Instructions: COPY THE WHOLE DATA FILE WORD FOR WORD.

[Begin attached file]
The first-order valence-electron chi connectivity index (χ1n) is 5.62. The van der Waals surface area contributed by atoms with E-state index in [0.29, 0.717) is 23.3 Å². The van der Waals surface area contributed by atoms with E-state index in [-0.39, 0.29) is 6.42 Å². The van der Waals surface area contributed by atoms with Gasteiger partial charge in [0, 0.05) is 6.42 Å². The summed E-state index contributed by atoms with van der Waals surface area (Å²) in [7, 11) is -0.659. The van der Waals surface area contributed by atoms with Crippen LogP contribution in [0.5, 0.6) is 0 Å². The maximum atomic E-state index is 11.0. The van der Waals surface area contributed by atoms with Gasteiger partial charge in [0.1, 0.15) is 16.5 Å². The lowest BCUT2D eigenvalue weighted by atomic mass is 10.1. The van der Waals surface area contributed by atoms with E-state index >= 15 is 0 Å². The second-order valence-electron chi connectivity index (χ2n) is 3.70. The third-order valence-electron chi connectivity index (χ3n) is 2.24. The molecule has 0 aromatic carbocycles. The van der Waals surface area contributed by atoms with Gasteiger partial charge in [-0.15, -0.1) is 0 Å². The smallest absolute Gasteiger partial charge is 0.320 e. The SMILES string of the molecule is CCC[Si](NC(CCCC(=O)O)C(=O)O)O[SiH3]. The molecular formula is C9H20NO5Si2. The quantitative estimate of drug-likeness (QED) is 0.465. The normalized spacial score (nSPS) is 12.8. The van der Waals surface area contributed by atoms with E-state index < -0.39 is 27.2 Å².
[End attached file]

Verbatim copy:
The first-order valence-electron chi connectivity index (χ1n) is 5.62. The van der Waals surface area contributed by atoms with E-state index in [0.29, 0.717) is 23.3 Å². The van der Waals surface area contributed by atoms with E-state index in [-0.39, 0.29) is 6.42 Å². The van der Waals surface area contributed by atoms with Gasteiger partial charge in [0, 0.05) is 6.42 Å². The summed E-state index contributed by atoms with van der Waals surface area (Å²) in [7, 11) is -0.659. The van der Waals surface area contributed by atoms with Crippen LogP contribution in [0.5, 0.6) is 0 Å². The maximum atomic E-state index is 11.0. The van der Waals surface area contributed by atoms with Gasteiger partial charge in [0.1, 0.15) is 16.5 Å². The lowest BCUT2D eigenvalue weighted by atomic mass is 10.1. The van der Waals surface area contributed by atoms with E-state index >= 15 is 0 Å². The second-order valence-electron chi connectivity index (χ2n) is 3.70. The third-order valence-electron chi connectivity index (χ3n) is 2.24. The molecule has 0 aromatic carbocycles. The van der Waals surface area contributed by atoms with Gasteiger partial charge in [-0.15, -0.1) is 0 Å². The smallest absolute Gasteiger partial charge is 0.320 e. The SMILES string of the molecule is CCC[Si](NC(CCCC(=O)O)C(=O)O)O[SiH3]. The molecular formula is C9H20NO5Si2. The quantitative estimate of drug-likeness (QED) is 0.465. The normalized spacial score (nSPS) is 12.8. The van der Waals surface area contributed by atoms with E-state index < -0.39 is 27.2 Å².